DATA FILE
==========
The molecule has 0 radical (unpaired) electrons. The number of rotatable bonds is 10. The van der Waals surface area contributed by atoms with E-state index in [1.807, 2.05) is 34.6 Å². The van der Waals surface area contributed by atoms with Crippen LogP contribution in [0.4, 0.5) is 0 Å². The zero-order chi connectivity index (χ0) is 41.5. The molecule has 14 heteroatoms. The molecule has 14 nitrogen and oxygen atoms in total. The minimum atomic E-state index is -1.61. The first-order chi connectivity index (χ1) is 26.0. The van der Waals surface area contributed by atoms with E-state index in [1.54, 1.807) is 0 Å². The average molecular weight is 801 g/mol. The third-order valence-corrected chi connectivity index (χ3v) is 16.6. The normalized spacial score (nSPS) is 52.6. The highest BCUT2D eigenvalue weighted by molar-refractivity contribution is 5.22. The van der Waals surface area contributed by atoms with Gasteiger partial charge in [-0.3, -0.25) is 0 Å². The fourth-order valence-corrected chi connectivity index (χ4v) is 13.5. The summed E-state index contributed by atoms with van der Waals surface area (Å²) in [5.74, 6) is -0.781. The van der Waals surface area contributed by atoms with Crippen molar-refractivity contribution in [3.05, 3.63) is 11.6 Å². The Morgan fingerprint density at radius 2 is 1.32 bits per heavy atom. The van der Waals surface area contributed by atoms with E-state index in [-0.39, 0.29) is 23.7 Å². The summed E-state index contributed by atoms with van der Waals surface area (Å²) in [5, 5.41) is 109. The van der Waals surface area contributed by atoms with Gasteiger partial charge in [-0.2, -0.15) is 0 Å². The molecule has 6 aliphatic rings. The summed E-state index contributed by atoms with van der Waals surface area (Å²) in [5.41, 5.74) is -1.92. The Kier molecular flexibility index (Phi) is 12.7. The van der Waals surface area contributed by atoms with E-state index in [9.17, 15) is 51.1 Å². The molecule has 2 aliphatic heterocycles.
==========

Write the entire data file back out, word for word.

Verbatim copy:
The molecule has 0 radical (unpaired) electrons. The number of rotatable bonds is 10. The van der Waals surface area contributed by atoms with E-state index in [1.807, 2.05) is 34.6 Å². The van der Waals surface area contributed by atoms with Crippen LogP contribution in [0.4, 0.5) is 0 Å². The zero-order chi connectivity index (χ0) is 41.5. The molecule has 14 heteroatoms. The molecule has 14 nitrogen and oxygen atoms in total. The minimum atomic E-state index is -1.61. The first-order chi connectivity index (χ1) is 26.0. The van der Waals surface area contributed by atoms with E-state index in [1.54, 1.807) is 0 Å². The average molecular weight is 801 g/mol. The third-order valence-corrected chi connectivity index (χ3v) is 16.6. The normalized spacial score (nSPS) is 52.6. The highest BCUT2D eigenvalue weighted by molar-refractivity contribution is 5.22. The van der Waals surface area contributed by atoms with Gasteiger partial charge in [-0.3, -0.25) is 0 Å². The fourth-order valence-corrected chi connectivity index (χ4v) is 13.5. The summed E-state index contributed by atoms with van der Waals surface area (Å²) in [5.74, 6) is -0.781. The van der Waals surface area contributed by atoms with Crippen molar-refractivity contribution in [3.05, 3.63) is 11.6 Å². The Morgan fingerprint density at radius 2 is 1.32 bits per heavy atom. The van der Waals surface area contributed by atoms with E-state index in [-0.39, 0.29) is 23.7 Å². The summed E-state index contributed by atoms with van der Waals surface area (Å²) in [5, 5.41) is 109. The van der Waals surface area contributed by atoms with Gasteiger partial charge in [-0.2, -0.15) is 0 Å². The molecule has 6 aliphatic rings. The summed E-state index contributed by atoms with van der Waals surface area (Å²) in [5.41, 5.74) is -1.92. The Kier molecular flexibility index (Phi) is 12.7. The van der Waals surface area contributed by atoms with E-state index in [9.17, 15) is 51.1 Å². The molecule has 2 aliphatic heterocycles.